12. α-Galactosylceramide-activated murine NK1.1(+) invariant-NKT cells in the myometrium induce miscarriages in mice.

    Science.gov (United States)

    Ichikawa, Tomoko; Negishi, Yasuyuki; Shimizu, Masumi; Takeshita, Toshiyuki; Takahashi, Hidemi

    2016-08-01

    Innate immunity, which is unable to discriminate self from allo-antigens, is thought to be important players in the induction of miscarriages. Here, we show that the administration of IL-12 to syngeneic-mated C57BL/6 mice on gestation day 7.5 (Gd 7.5), drives significant miscarriages in pregnant females. Furthermore, the administration on Gd 7.5 of α-galactosylceramide (α-GalCer), which is known to activate invariant natural killer T (iNKT) cells, induced miscarriages in both syngeneic-mated C57BL/6 mice and allogeneic-mated mice (C57BL/6 (♀) × BALB/c (♂)). Surprisingly, the percentages of both DEC-205(+) DCs and CD1d-restricted NK1.1(+) iNKT cells were higher in the myometrium of pregnant mice treated i.p. with α-GalCer than in the decidua. IL-12 secreted from α-GalCer-activated DEC-205(+) DCs stimulated the secretion of cytokines, including IL-2, IL-4, IFN-γ, TNF-α, perforin, and granzyme B, from the NK1.1(+) iNKT cells in the myometrium, leading to fetal loss in pregnant mice. Finally, the i.p. administration of IL-12 and/or α-GalCer in iNKT-deficient Jα18(-/-) (Jα18 KO) mice did not induce miscarriages. This study provides a new perspective on the importance of the myometrium, rather than the decidua, in regulating pregnancy and a mechanism of miscarriage mediated by activated DEC-205(+) DCs and NK1.1(+) iNKT cells in the myometrium of pregnant mice. PMID:27198610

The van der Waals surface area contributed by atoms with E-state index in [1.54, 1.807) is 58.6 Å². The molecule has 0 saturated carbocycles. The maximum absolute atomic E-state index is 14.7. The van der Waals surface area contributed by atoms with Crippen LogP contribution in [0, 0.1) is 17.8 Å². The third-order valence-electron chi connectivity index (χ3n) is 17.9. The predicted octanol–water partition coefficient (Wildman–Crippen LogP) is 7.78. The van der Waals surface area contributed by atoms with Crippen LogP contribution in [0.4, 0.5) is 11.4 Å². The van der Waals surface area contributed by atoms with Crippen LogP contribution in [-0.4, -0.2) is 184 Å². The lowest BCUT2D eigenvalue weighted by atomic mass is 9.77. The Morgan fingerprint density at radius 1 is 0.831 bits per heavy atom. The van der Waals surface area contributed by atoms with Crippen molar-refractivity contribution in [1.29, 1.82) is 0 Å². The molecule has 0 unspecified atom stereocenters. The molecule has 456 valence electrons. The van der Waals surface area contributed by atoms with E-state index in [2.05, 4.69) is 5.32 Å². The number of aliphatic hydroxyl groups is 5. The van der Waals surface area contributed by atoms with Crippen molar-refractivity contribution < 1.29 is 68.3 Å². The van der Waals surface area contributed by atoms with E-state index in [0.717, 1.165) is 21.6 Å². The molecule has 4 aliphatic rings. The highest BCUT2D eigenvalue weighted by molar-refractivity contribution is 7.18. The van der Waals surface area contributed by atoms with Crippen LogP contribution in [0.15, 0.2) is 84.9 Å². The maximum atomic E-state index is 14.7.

13. Dipeptidyl peptidase-4 inhibitor MK-626 restores insulin secretion through enhancing autophagy in high fat diet-induced mice.

    Science.gov (United States)

    Liu, Limei; Liu, Jian; Yu, Xiaoxing

    2016-02-12

    Autophagy is cellular machinery for maintenance of β-cell function and mass. The current study aimed to investigate the regulatory effects of MK-626, a dipeptidyl peptidase-4 inhibitor, on insulin secretion through the activation of autophagy in high fat diet-induced obese mice. C57BL/6 mice were fed with a rodent diet containing 45 kcal% fat for 16 weeks to induce obesity and then were received either vehicle or MK-626 (3 mg/kg/day) orally during the final 4 weeks. Mouse islets were isolated. Phosphorylation of serine/threonine-protein kinase mTOR and levels of light chain 3B I (LC3B I), LC3B II, sequestosome-1 (SQSTM1/p62) and autophagy-related protein-7 (Atg7) were examined by Western blotting. Glucagon like-peptide-1 (GLP-1) level and insulin secretion were measured by ELISA. GLP-1 level in plasma was decreased in obese mice, which was elevated by dipeptidyl peptidase-4 inhibitor MK-626. In the islets of obese mice, phosphorylation of mTOR, ratio of LC3B I and LC3B II, and level of p62 were elevated and the expression of Atg7 and insulin secretion were reduced compared to those of C57BL/6 mice. However, such effects were reversed by MK-626. Autophagy activator rapamycin stimulated insulin secretion in obese mice but autophagy inhibitor chloroquine treatment inhibited insulin secretion in obese mice administrated by MK-626. Furthermore, the beneficial effects of MK-626 were inhibited by GLP-1 receptor antagonist exendin 9-39. The present study reveals the activation of autophagy to mediate the anti-diabetic effect of GLP-1.

  14. Role of Bone Marrow-Derived Stem Cells in Polyps Development in Mice with ApcMin/+ Mutation

    Directory of Open Access Journals (Sweden)

    Michele Barone

    2015-01-01